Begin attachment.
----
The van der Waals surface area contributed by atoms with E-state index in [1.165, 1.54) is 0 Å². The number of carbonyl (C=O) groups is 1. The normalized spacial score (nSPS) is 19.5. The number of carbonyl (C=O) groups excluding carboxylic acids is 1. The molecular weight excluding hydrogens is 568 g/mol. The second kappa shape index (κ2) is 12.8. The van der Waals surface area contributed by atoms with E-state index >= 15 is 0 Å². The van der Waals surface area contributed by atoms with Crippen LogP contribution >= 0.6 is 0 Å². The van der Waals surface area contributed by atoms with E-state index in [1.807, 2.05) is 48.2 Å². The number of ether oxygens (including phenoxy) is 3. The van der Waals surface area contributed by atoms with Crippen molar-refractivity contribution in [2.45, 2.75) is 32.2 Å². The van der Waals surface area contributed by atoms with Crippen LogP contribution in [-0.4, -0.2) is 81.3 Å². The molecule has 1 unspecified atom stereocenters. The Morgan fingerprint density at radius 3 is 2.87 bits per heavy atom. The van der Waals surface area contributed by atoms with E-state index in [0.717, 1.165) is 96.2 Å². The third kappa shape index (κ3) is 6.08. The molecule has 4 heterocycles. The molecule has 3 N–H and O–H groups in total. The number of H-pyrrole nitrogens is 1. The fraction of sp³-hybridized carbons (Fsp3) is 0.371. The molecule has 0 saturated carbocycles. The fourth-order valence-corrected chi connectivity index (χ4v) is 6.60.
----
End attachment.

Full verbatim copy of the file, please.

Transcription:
The van der Waals surface area contributed by atoms with E-state index in [1.165, 1.54) is 0 Å². The number of carbonyl (C=O) groups is 1. The normalized spacial score (nSPS) is 19.5. The number of carbonyl (C=O) groups excluding carboxylic acids is 1. The molecular weight excluding hydrogens is 568 g/mol. The second kappa shape index (κ2) is 12.8. The van der Waals surface area contributed by atoms with E-state index >= 15 is 0 Å². The van der Waals surface area contributed by atoms with Crippen LogP contribution >= 0.6 is 0 Å². The van der Waals surface area contributed by atoms with E-state index in [1.807, 2.05) is 48.2 Å². The number of ether oxygens (including phenoxy) is 3. The van der Waals surface area contributed by atoms with Crippen molar-refractivity contribution in [2.45, 2.75) is 32.2 Å². The van der Waals surface area contributed by atoms with Crippen LogP contribution in [-0.4, -0.2) is 81.3 Å². The molecule has 1 unspecified atom stereocenters. The Morgan fingerprint density at radius 3 is 2.87 bits per heavy atom. The van der Waals surface area contributed by atoms with E-state index in [0.717, 1.165) is 96.2 Å². The third kappa shape index (κ3) is 6.08. The molecule has 4 heterocycles. The molecule has 3 N–H and O–H groups in total. The number of H-pyrrole nitrogens is 1. The fraction of sp³-hybridized carbons (Fsp3) is 0.371. The molecule has 0 saturated carbocycles. The fourth-order valence-corrected chi connectivity index (χ4v) is 6.60.